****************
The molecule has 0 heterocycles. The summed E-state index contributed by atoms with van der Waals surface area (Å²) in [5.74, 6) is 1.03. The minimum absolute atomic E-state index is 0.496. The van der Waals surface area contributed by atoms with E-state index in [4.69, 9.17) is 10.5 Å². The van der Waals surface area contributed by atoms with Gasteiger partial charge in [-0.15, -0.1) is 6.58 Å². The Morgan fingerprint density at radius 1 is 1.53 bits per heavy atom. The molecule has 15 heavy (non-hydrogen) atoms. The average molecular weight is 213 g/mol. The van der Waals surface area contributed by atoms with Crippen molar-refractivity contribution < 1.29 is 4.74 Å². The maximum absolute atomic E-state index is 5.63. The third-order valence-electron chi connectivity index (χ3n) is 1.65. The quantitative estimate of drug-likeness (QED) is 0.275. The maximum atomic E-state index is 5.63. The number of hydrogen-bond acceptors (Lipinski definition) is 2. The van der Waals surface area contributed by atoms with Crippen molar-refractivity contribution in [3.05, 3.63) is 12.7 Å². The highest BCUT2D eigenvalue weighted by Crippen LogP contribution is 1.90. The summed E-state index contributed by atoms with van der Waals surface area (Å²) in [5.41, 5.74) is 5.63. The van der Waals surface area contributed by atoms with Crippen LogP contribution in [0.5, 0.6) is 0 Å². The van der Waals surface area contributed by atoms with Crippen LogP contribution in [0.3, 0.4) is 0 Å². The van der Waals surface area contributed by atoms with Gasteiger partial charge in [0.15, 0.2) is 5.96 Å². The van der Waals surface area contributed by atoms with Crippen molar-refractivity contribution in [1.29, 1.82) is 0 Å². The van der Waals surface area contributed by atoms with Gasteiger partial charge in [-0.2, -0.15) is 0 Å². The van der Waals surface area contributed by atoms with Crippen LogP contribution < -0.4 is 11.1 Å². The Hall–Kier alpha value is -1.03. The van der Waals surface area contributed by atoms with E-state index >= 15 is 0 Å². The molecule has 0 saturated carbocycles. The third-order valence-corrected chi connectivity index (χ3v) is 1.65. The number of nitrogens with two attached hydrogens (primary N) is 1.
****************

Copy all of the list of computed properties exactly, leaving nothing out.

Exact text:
The molecule has 0 heterocycles. The summed E-state index contributed by atoms with van der Waals surface area (Å²) in [5.74, 6) is 1.03. The minimum absolute atomic E-state index is 0.496. The van der Waals surface area contributed by atoms with E-state index in [4.69, 9.17) is 10.5 Å². The van der Waals surface area contributed by atoms with Gasteiger partial charge in [-0.15, -0.1) is 6.58 Å². The Morgan fingerprint density at radius 1 is 1.53 bits per heavy atom. The molecule has 15 heavy (non-hydrogen) atoms. The average molecular weight is 213 g/mol. The van der Waals surface area contributed by atoms with Crippen molar-refractivity contribution < 1.29 is 4.74 Å². The maximum absolute atomic E-state index is 5.63. The third-order valence-electron chi connectivity index (χ3n) is 1.65. The quantitative estimate of drug-likeness (QED) is 0.275. The maximum atomic E-state index is 5.63. The number of hydrogen-bond acceptors (Lipinski definition) is 2. The van der Waals surface area contributed by atoms with Crippen molar-refractivity contribution in [3.05, 3.63) is 12.7 Å². The highest BCUT2D eigenvalue weighted by Crippen LogP contribution is 1.90. The summed E-state index contributed by atoms with van der Waals surface area (Å²) in [5.41, 5.74) is 5.63. The van der Waals surface area contributed by atoms with Crippen LogP contribution in [0.5, 0.6) is 0 Å². The van der Waals surface area contributed by atoms with Crippen LogP contribution in [0.3, 0.4) is 0 Å². The van der Waals surface area contributed by atoms with Gasteiger partial charge in [0.15, 0.2) is 5.96 Å². The van der Waals surface area contributed by atoms with Crippen molar-refractivity contribution in [1.29, 1.82) is 0 Å². The van der Waals surface area contributed by atoms with Gasteiger partial charge in [-0.2, -0.15) is 0 Å². The van der Waals surface area contributed by atoms with Crippen LogP contribution < -0.4 is 11.1 Å². The Hall–Kier alpha value is -1.03. The van der Waals surface area contributed by atoms with E-state index >= 15 is 0 Å². The molecule has 0 saturated carbocycles. The third-order valence-corrected chi connectivity index (χ3v) is 1.65. The number of nitrogens with two attached hydrogens (primary N) is 1.